Companies Mostly Skirting Controversial SCOTUS Rulings: Survey
Companies are confronted with communicating about controversial topics, and now two U.S. Supreme Court decisions have raised anew two of the most controversial of all: abortion and gun rights. A new survey suggests that, so far, organizations are responding by, well, mostly not responding.
The survey by the Conference Board, the business think tank, conducted in late June and early July, received responses from 290 companies (49 percent public, 40 percent private, 11 percent non-profit).
The questions mostly concerned the Dobbs case, which overturned Roe v. Wade and a constitutional right to an abortion, and the Bruen case, which declared a constitutional right to possess pistols in public. The survey was conducted only weeks after the rulings came out.
The report, called “The U.S. Corporate Response to Recent Supreme Court Decisions,” found that only 10 percent of companies responded, or plan to respond, to the Dobbs opinion, with public statements, though 51 percent have internally addressed, or plan to address, reproductive rights. This has mainly related to employee benefits: health coverage or travel expenses. Only 4 percent have responded publicly to the gun ruling.
A gap yawns between potential response to the two issues. While 31 percent of companies said they’re not planning to address the abortion ruling, 73 percent said they’re not planning to address the gun case. The Conference Board suggests this is due both to the extent the abortion issue affects stakeholders (the gun ruling overturned a New York State law) and to pressure from stakeholders — and most of that pressure is coming from employees.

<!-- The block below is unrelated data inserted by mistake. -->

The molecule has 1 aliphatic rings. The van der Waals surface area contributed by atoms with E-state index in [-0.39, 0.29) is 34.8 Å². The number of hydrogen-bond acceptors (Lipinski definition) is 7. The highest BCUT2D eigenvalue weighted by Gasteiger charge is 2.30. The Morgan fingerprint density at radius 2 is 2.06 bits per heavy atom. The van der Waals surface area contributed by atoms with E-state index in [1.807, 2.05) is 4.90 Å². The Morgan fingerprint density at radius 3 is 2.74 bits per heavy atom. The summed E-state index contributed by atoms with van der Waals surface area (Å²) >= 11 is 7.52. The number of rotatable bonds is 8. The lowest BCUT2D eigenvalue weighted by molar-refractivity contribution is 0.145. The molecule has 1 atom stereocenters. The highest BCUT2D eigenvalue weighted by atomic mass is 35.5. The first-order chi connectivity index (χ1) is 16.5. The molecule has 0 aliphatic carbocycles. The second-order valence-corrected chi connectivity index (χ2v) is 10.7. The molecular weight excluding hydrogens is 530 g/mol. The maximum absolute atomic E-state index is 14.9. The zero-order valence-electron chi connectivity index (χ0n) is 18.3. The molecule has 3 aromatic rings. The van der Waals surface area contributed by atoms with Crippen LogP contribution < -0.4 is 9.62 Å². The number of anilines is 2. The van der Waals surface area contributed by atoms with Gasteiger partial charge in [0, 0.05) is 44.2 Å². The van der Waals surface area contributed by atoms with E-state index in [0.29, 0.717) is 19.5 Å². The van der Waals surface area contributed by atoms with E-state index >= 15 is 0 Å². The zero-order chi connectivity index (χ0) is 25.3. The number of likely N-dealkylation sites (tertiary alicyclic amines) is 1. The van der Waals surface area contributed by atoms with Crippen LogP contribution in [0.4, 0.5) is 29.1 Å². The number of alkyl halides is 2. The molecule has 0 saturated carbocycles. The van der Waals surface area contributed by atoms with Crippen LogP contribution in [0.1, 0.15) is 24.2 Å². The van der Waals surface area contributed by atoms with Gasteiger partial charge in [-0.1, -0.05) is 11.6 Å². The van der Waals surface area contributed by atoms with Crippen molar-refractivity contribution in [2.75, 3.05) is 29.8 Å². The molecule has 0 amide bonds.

Seventy-five percent of the companies said the decision on whether to take a stand on the high-court rulings fell to the CEO or the CEO and senior management. The Conference Board said that, because senior management is often the source pressuring a company to speak out on controversial issues, it’s essential for leaders to tap disciplines often ignored in the decision making, such as government relations, community relations and marketing. Clearly, it’s best to have a plan to deal with tough social issues.
“These issues are amongst the hardest to tackle for those in corporate communications, both internally and externally,” Ivan Pollard, leader of The Conference Board Marketing & Communications Center, said in a press release. “There is no right answer to what to say or what to do, but there is a right approach. This is based on a company’s values, commitments to all its stakeholders and its business.”
The study found that racial, LGBTQ+, gender equality and COVID-related topics have dominated corporations’ public statements on social issues in the past two years.
Photo Credit: Bob Korn/Shutterstock
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